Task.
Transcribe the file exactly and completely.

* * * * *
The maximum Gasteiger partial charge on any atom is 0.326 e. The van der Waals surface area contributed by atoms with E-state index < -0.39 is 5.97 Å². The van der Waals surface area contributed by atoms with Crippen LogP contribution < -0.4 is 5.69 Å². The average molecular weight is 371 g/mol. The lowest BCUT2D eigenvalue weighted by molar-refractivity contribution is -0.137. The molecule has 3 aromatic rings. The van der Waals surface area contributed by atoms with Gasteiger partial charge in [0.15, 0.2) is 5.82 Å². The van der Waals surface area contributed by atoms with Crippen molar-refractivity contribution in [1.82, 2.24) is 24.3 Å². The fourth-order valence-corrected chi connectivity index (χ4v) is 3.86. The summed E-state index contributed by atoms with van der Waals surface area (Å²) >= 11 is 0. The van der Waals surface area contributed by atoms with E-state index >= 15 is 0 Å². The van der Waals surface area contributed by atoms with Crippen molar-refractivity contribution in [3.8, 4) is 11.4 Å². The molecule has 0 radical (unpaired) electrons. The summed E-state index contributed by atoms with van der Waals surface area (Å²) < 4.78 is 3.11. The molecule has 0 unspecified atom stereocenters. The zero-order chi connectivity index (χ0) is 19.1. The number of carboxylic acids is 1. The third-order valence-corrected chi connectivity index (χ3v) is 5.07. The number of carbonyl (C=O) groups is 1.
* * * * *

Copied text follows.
The maximum Gasteiger partial charge on any atom is 0.326 e. The van der Waals surface area contributed by atoms with E-state index < -0.39 is 5.97 Å². The van der Waals surface area contributed by atoms with Crippen LogP contribution < -0.4 is 5.69 Å². The average molecular weight is 371 g/mol. The lowest BCUT2D eigenvalue weighted by molar-refractivity contribution is -0.137. The molecule has 3 aromatic rings. The van der Waals surface area contributed by atoms with Gasteiger partial charge in [0.15, 0.2) is 5.82 Å². The van der Waals surface area contributed by atoms with Crippen molar-refractivity contribution in [1.82, 2.24) is 24.3 Å². The fourth-order valence-corrected chi connectivity index (χ4v) is 3.86. The summed E-state index contributed by atoms with van der Waals surface area (Å²) >= 11 is 0. The van der Waals surface area contributed by atoms with E-state index >= 15 is 0 Å². The van der Waals surface area contributed by atoms with Crippen molar-refractivity contribution in [3.8, 4) is 11.4 Å². The molecule has 0 radical (unpaired) electrons. The summed E-state index contributed by atoms with van der Waals surface area (Å²) < 4.78 is 3.11. The molecule has 0 unspecified atom stereocenters. The zero-order chi connectivity index (χ0) is 19.1. The number of carboxylic acids is 1. The third-order valence-corrected chi connectivity index (χ3v) is 5.07. The number of carbonyl (C=O) groups is 1.